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Musculoskeletal injuries in real tennis

Authors Humphrey JA, Humphrey PP, Greenwood AS, Anderson JL, Markus HS, Ajuied A

Received 17 December 2018

Accepted for publication 3 April 2019

Published 23 May 2019 Volume 2019:10 Pages 81—86


Checked for plagiarism Yes

Review by Single-blind

Peer reviewer comments 4

Editor who approved publication: Prof. Dr. Andreas Imhoff

JA Humphrey,1 PP Humphrey,2 AS Greenwood,3 JL Anderson,4 HS Markus,5 A Ajuied6

1Orthopaedic Department, Milton Keynes University Hospital, Milton Keynes, MK65LD, UK; 2School of Pharmacy, University College London, London, WC1N 1AX, UK; 3Department of Sport and Exercise Sciences, St Mary’s University, Twickenham, TW1 4SX, UK; 4Medical Education Department, University of Brighton, Brighton, BN1 9PH, UK; 5Department of Clinical Neurosciences, University of Cambridge, Cambridge CB2 2PY, UK; 6Orthopaedic Department, Guys’ and St Thomas’ NHS Trust, London SE1 9RT, UK

Introduction: Real tennis is a growing, unique, and well-established sport. To date, there has been no epidemiological data on real tennis injuries. The primary aim of this retrospective study is to record the incidence and document any trends in real tennis musculoskeletal injuries, so as to improve injury awareness of common and possibly preventable injuries.
Methods: A surveillance questionnaire e-mailed to 2,036 Tennis & Rackets Association members to retrospectively capture injuries sustained by amateur and professional real tennis players over their playing careers.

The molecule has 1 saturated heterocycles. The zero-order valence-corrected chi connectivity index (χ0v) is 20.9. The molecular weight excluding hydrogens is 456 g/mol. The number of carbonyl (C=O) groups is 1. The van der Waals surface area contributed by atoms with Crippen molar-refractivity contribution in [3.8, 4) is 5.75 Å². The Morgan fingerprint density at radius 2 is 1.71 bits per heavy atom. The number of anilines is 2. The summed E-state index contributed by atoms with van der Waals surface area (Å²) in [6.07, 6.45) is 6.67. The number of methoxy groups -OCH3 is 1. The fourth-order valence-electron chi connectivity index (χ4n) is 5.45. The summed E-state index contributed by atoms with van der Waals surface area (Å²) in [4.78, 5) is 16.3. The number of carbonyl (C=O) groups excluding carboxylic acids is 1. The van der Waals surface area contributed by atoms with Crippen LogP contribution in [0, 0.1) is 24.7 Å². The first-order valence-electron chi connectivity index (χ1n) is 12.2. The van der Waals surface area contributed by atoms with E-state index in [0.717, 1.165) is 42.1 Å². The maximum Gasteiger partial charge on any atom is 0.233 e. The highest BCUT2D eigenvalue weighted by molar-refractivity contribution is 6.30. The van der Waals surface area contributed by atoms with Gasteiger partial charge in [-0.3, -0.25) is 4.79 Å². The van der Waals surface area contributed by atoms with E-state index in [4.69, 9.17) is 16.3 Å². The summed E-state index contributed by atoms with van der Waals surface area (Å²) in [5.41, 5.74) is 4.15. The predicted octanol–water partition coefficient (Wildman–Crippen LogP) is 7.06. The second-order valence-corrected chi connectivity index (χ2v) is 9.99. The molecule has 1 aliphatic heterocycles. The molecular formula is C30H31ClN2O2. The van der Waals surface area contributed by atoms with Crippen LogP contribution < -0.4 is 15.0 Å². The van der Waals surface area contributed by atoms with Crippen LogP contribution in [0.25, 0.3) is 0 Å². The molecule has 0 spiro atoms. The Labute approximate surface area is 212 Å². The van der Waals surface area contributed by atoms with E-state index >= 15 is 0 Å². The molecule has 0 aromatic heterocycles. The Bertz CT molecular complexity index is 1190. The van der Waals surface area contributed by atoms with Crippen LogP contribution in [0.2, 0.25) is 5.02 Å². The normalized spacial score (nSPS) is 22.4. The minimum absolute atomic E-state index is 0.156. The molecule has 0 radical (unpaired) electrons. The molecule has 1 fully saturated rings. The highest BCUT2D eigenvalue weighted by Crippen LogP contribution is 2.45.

Results: A total of 485 (438 males and 47 females) questionnaires were fully completed over 4 weeks. A total of 662 musculoskeletal injuries were recorded with a mean of 1.4 injuries per player (range 0–7). The incidence of sustaining an acute real tennis musculoskeletal injury is 0.4/1000 hrs. The three main anatomical locations reported injured were elbow 15.6% (103/662), knee 11.6% (77/662), and face 10.0% (66/662). The most common structures reported injured were muscle 24% (161/661), tendon 23.4% (155/661), ligament 7.0% (46/661), soft tissue bruising 6.5% (43/661), and eye 6.2% (41/661). The majority of the upper limb injuries were gradual onset (64.7%, 143/221), and the lower limb injuries were sudden onset (72.0%, 188/261).
Conclusion: This study uniquely provides valuable preliminary data on the incidence and patterns of musculoskeletal injuries in real tennis players. In addition, it highlights a number of reported eye injuries. The study is also a benchmark for future prospective studies on academy and professional real tennis players.

Keywords: epidemiology, musculoskeletal injuries, real tennis

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